Time to reconsider contact sports at young ages?

With the number of studies on concussion in sport multiplying, more and more focus is now being placed on what’s happening to kids in contact sport. Do you think we need to re-think how we organise youth sport?

The New York Times recently carried a piece on how girls and younger children are more susceptible than others to severe effects of a concussion. Here’s an excerpt from the piece:

“Researchers say that younger athletes may be at greater risk of damage from concussion because their brains are not fully developed. There is also some evidence that young women may suffer more symptoms than young men because of higher estrogen levels, which may exacerbate brain injury, as well as greater rates of blood flow and higher metabolic needs in the brain, which may make symptoms more pronounced. But, says Mark Hyman, author of “Until It Hurts: America’s Obsession With Youth Sports and How It Harms Our Kids” (Beacon Press, 2009), girls may also just be more willing than boys to admit to injury and seek treatment.

“We don’t expect girls to be indestructible, as we do boys,” who may be more likely to play through pain to avoid being sidelined in their sport, he said. “Attitudes are changing about that. But not fast enough.”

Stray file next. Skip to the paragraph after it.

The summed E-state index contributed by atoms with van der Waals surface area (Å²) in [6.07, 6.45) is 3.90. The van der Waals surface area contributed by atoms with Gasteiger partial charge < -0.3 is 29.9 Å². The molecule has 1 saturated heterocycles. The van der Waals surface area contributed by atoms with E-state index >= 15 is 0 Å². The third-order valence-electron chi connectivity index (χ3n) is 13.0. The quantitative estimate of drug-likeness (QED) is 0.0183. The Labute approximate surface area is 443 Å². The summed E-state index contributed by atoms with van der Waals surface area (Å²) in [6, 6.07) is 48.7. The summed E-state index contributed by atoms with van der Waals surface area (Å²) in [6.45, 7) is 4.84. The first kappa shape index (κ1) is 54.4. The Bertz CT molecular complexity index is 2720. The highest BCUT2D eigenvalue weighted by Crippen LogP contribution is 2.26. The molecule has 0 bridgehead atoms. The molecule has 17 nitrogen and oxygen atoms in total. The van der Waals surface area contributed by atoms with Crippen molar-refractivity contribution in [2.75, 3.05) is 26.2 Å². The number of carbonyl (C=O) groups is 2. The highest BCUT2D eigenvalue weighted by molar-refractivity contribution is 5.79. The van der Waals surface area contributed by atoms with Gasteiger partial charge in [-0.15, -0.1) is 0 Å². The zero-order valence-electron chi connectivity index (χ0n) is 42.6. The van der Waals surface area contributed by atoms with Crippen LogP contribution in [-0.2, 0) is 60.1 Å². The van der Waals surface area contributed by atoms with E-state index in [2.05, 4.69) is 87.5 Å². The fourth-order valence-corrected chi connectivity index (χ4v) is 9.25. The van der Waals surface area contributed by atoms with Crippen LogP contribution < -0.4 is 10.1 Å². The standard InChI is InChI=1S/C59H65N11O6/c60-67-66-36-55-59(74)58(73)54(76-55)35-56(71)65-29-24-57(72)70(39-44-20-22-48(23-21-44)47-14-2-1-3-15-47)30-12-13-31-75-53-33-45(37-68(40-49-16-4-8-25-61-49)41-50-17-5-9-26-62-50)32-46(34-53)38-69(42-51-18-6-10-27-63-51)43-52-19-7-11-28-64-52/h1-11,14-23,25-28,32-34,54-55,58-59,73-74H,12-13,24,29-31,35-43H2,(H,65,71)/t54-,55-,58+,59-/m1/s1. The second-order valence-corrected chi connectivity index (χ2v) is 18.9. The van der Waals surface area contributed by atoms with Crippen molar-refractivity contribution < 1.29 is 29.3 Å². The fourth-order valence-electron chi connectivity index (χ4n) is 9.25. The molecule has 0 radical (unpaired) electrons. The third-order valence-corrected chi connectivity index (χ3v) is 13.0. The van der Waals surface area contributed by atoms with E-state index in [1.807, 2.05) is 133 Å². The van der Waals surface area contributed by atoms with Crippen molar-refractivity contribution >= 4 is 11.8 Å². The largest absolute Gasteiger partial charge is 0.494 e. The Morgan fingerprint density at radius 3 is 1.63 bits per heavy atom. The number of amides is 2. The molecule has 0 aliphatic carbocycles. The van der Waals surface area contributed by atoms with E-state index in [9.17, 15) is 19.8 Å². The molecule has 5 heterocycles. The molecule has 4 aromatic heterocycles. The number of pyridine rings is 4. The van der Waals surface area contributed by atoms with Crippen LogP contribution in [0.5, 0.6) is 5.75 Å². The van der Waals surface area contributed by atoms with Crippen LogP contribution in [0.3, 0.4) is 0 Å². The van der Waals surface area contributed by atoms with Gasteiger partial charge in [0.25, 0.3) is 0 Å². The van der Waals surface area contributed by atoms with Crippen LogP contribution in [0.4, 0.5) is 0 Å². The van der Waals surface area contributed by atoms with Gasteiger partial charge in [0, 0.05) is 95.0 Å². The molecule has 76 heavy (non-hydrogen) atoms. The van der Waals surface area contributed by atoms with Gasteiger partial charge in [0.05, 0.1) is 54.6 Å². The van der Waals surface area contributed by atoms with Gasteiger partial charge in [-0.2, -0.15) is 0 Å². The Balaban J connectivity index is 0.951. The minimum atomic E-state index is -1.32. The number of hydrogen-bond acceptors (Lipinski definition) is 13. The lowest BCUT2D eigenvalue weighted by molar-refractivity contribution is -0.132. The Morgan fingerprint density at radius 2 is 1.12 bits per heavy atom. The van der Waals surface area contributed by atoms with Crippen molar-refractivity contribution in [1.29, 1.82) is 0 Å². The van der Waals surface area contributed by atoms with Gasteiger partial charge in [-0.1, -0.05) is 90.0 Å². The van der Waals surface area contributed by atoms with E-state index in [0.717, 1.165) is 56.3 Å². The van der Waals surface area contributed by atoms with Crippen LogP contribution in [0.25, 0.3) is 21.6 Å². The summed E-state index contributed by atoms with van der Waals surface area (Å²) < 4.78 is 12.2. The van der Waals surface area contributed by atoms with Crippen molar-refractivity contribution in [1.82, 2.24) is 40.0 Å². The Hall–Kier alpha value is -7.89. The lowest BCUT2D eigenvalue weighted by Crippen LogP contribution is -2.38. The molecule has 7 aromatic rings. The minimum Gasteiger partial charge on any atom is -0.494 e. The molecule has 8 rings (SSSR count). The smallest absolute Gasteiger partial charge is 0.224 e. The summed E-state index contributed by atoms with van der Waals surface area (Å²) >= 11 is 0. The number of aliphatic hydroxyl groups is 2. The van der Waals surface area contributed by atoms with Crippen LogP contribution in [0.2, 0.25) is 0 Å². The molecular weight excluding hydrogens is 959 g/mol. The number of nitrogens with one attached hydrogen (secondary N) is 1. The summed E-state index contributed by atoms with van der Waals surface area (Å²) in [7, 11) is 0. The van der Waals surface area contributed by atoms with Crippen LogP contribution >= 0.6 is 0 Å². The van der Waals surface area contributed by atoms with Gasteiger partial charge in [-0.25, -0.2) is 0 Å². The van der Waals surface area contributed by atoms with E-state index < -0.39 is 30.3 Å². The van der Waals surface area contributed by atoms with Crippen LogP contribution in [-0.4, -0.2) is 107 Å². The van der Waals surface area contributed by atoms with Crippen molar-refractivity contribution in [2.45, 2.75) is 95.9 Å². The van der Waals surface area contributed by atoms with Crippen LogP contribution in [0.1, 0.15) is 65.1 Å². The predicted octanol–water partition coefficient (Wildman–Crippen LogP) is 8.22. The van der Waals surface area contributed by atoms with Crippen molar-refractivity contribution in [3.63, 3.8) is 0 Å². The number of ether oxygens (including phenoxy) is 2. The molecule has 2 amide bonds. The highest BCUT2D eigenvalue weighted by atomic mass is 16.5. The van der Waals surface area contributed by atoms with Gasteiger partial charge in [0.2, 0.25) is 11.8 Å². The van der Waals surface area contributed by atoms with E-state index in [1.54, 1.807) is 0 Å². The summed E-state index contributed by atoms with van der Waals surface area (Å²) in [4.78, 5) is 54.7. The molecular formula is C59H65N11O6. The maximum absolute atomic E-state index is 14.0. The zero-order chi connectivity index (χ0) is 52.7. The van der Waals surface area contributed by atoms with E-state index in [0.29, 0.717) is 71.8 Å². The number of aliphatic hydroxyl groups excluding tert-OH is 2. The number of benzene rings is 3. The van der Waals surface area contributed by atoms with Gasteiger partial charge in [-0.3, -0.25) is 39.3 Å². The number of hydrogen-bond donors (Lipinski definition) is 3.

The findings also highlight the dangers of treating children and teenagers as “miniature adults,” he added. “The brain and head of a small child are disproportionately large for the rest of the body,” he said. “The result is that their heads are not as steady on their shoulders. When they take a big hit in a football game or are slammed with an elbow in a soccer game, their brains move inside their skulls. That’s when concussions occur.”

My daughter plays on her high school rugby team here in Montreal, and one of her teammates suffered a serious concussion in the second game of the season. Her headaches have been so bad that she missed a month of school after suffering the injury. I noticed that there are no weight limits in their  league, which results in some serious mismatches on the field. In boy’s (american) football, limits on weight variations are respected at the developmental stage.

In Canada, the majority of discussions about concussions have been focussed on the NHL (see Sidney Crosby)  and minor hockey. With science telling us more about what’s happening in the noodle up there, it’s time to give more thought about other contact sports.


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